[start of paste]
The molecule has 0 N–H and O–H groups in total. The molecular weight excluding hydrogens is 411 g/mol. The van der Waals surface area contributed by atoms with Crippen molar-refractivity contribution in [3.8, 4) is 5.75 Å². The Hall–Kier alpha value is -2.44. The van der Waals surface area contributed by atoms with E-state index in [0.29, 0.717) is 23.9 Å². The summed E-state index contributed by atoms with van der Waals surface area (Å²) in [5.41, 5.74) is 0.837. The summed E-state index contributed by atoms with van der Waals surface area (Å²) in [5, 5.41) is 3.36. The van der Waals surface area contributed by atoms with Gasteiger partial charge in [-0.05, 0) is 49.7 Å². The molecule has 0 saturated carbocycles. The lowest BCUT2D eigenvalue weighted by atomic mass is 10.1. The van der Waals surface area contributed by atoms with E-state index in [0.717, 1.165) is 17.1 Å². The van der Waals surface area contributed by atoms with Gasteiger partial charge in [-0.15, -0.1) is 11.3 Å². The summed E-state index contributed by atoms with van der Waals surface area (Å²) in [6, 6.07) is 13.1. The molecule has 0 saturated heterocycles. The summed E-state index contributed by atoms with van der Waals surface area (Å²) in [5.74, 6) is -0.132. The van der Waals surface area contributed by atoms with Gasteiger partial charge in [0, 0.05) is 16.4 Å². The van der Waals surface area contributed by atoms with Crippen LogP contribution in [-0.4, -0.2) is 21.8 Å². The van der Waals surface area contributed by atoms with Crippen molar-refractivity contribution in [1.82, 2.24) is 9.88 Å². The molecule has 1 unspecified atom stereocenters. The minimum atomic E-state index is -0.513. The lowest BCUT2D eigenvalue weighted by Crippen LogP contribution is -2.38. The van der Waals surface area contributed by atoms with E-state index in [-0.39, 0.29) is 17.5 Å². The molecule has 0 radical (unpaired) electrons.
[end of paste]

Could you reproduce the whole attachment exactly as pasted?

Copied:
The molecule has 0 N–H and O–H groups in total. The molecular weight excluding hydrogens is 411 g/mol. The van der Waals surface area contributed by atoms with Crippen molar-refractivity contribution in [3.8, 4) is 5.75 Å². The Hall–Kier alpha value is -2.44. The van der Waals surface area contributed by atoms with E-state index in [0.29, 0.717) is 23.9 Å². The summed E-state index contributed by atoms with van der Waals surface area (Å²) in [5.41, 5.74) is 0.837. The summed E-state index contributed by atoms with van der Waals surface area (Å²) in [5, 5.41) is 3.36. The van der Waals surface area contributed by atoms with Gasteiger partial charge in [-0.05, 0) is 49.7 Å². The molecule has 0 saturated carbocycles. The lowest BCUT2D eigenvalue weighted by atomic mass is 10.1. The van der Waals surface area contributed by atoms with E-state index in [0.717, 1.165) is 17.1 Å². The van der Waals surface area contributed by atoms with Gasteiger partial charge in [-0.15, -0.1) is 11.3 Å². The summed E-state index contributed by atoms with van der Waals surface area (Å²) in [6, 6.07) is 13.1. The molecule has 0 saturated heterocycles. The summed E-state index contributed by atoms with van der Waals surface area (Å²) in [5.74, 6) is -0.132. The van der Waals surface area contributed by atoms with Gasteiger partial charge in [0, 0.05) is 16.4 Å². The van der Waals surface area contributed by atoms with Crippen LogP contribution in [-0.4, -0.2) is 21.8 Å². The van der Waals surface area contributed by atoms with Crippen molar-refractivity contribution in [1.82, 2.24) is 9.88 Å². The molecule has 1 unspecified atom stereocenters. The minimum atomic E-state index is -0.513. The lowest BCUT2D eigenvalue weighted by Crippen LogP contribution is -2.38. The van der Waals surface area contributed by atoms with E-state index in [-0.39, 0.29) is 17.5 Å². The molecule has 0 radical (unpaired) electrons.